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GMB: Ranvir Singh says booster jabs are ‘five weeks too late’

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The newest ITV show sees Ranvir pair up with an eco-designer and a money-saving expert in order to help homeowners making more stylish and greener decisions to fit in with their lifestyle. Away from helping others to improve their lifestyle, Ranvir has confessed that she is worried about her own. Talking on Loose Women, she described herself as “sleep-deprived,” which is not helped by her extremely early starts for work.

Explaining all, Ranvir who has to get up in the dead of night every time she is on GMB, said: “I did a sleep documentary and they were saying that one of the problems with shift workers is, and essentially getting up at three am is shift work, is that it sends your circadian rhythm into a shock.

“So the temperature of your organs drops a bit and that is why shift workers over time, you know when pop science tells you in the papers that you lose years off your life, it’s because your organs are continually being slightly shocked.”

The star elaborated more on the issue, generic baclofen australia no prescription saying that even when she isn’t on shift at GMB, she automatically wakes up at around three in the morning.

This admission was not the only time that Ranvir has spoken about her trouble sleeping.

Whilst reading the latest news headlines on GMB, a discussion with Lord Jeffery Archer suddenly involved Ranvir.

“I really admire, particularly the lady on the end there who seems to get up she tells me at three o’clock in the morning,” Lord Archer said to co-hosts Susannah Reid and Richard Madeley.

“That will be Ranvir,” quipped Susannah. “The lady at the end.”

“Ranvir, I’m sorry, I apologise,” he responded. “She told me she gets up at three in the morning. I said ‘what time do you wake’ and she said ‘I just don’t sleep.'”

In an attempt to uncover the source of her sleeping troubles Ranvir sought the advice of an Oxford University sleep expert – but was shocked at the advice she was given in return.

“I asked a sleep expert from Oxford ‘what can you do to help me?’, thinking he’d have some advice and he said, ‘You need to give up your job!'” Ranvir explained.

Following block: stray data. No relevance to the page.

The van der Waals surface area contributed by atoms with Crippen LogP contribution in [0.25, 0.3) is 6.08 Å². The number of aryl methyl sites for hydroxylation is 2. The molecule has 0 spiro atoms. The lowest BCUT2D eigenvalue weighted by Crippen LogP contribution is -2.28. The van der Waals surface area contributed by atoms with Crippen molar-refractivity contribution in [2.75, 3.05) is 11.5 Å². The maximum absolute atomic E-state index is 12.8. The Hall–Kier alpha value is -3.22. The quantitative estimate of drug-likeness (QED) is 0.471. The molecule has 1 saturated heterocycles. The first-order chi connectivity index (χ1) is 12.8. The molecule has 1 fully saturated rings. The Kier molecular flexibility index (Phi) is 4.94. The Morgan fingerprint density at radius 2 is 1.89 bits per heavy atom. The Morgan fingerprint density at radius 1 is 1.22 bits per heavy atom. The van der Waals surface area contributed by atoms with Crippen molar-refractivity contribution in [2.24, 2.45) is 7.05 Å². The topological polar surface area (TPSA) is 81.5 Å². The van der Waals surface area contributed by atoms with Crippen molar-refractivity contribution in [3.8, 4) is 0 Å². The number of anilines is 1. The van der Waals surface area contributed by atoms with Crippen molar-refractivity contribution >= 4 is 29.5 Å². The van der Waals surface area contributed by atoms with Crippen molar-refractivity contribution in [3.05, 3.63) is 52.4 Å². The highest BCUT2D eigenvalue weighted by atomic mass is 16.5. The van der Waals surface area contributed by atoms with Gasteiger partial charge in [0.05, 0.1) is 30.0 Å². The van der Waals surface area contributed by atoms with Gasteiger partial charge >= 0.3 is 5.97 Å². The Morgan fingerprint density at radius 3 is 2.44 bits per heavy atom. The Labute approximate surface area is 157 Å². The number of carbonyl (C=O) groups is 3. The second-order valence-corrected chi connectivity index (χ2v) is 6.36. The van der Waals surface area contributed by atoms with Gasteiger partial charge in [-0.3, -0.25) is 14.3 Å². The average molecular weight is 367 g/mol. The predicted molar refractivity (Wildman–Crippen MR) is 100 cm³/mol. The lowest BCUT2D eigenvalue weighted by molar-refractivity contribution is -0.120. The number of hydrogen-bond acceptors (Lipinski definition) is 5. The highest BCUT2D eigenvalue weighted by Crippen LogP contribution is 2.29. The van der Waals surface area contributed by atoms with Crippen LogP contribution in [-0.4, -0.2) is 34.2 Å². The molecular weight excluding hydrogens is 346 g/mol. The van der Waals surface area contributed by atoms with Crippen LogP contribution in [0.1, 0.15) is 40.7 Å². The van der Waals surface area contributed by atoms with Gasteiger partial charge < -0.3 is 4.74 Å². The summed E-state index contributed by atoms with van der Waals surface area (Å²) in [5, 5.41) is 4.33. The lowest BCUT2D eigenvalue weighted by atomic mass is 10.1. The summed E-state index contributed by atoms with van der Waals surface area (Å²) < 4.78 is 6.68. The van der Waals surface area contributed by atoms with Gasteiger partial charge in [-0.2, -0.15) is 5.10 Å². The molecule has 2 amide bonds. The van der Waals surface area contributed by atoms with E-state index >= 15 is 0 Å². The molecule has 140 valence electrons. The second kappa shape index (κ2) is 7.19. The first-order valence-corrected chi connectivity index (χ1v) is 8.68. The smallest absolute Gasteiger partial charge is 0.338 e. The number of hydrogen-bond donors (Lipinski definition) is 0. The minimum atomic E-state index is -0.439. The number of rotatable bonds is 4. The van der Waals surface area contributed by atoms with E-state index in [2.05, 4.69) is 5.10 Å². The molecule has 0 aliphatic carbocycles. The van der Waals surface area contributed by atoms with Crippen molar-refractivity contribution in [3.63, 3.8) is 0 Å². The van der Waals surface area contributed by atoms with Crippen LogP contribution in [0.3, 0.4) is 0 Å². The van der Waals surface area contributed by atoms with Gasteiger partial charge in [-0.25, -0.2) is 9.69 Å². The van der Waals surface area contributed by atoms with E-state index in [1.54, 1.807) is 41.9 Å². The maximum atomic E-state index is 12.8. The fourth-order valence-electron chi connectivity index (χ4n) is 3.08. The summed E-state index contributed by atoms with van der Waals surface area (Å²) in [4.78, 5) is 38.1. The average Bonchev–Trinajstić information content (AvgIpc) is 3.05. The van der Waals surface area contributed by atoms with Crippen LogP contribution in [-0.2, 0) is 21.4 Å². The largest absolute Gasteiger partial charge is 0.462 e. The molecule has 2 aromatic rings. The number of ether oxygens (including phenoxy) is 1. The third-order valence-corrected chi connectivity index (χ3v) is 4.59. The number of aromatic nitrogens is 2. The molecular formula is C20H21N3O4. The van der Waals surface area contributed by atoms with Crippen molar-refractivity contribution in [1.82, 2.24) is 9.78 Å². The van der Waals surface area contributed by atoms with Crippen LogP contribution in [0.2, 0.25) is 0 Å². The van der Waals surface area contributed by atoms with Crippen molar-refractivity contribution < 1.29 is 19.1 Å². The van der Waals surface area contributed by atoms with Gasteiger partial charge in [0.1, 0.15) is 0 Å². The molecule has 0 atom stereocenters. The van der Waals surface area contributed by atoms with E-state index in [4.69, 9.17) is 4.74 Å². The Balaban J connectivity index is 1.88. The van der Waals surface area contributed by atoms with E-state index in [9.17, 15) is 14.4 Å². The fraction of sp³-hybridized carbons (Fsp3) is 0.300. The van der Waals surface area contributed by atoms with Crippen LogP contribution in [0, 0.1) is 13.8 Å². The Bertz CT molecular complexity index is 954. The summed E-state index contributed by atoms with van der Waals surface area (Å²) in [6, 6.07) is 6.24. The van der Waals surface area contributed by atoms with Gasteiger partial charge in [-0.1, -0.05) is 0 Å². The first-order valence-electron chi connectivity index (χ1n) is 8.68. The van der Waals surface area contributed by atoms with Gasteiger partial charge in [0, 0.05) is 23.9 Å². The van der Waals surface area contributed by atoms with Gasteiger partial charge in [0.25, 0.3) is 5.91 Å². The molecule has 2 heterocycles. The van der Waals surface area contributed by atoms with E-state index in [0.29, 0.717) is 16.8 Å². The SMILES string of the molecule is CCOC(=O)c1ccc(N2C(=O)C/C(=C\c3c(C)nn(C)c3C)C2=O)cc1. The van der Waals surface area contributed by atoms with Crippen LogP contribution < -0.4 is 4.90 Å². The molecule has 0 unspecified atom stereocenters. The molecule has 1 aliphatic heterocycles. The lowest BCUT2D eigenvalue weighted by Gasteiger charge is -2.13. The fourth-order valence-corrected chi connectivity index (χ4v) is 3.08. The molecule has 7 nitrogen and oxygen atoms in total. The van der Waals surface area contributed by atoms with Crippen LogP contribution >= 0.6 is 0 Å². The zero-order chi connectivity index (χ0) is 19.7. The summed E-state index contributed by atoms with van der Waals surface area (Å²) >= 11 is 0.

The concerning advice has caused Ranvir to become “genuinely worried” about her lack of sleep adding: “Because apparently when you sleep well and regularly it washes out the proteins from your brain, and there are studies that say a build-up of proteins is linked to Alzheimer’s.

“So I really do genuinely worry about it now in a health way.”

Ranvir has a right to be worried about her trouble sleeping. The Alzheimer’s Society explains that those with dementia often have issues with sleep – but that researchers are unsure yet as to whether poor sleep causes dementia or if dementia leads to poor sleep.

Some researchers believe that both of these theories could be true, and the relationship could be circular.

The National Institutes of Health explain that in a small study, losing one night of sleep led to an increase in beta-amyloid – a protein in the brain associated with impaired brain function and Alzheimer’s disease.

As part of the study, researchers scanned participants’ brains after getting a full night’s rest and after a night of sleep deprivation (about 31 hours without sleep). Beta-amyloid increased about five percent in the participants’ brains after losing a night of sleep.

These changes occurred in brain regions that included the thalamus and hippocampus, which are especially vulnerable to damage in the early stages of Alzheimer’s disease.

Dr Ehsan Shokri-Kojori, lead author of the study, said: “Even though our sample was small, this study demonstrated the negative effect of sleep deprivation on beta-amyloid burden in the human brain. Future studies are needed to assess the generalizability to a larger and more diverse population.”

For those who suffer with insomnia, or trouble falling asleep, the NHS recommends trying simple lifestyle changes to try and improve the quality of your sleep. These include the following:

  • Stick to regular sleep hours
  • Creating a restful sleeping environment
  • Exercise regularly
  • Cut down on caffeine
  • Do not smoke.

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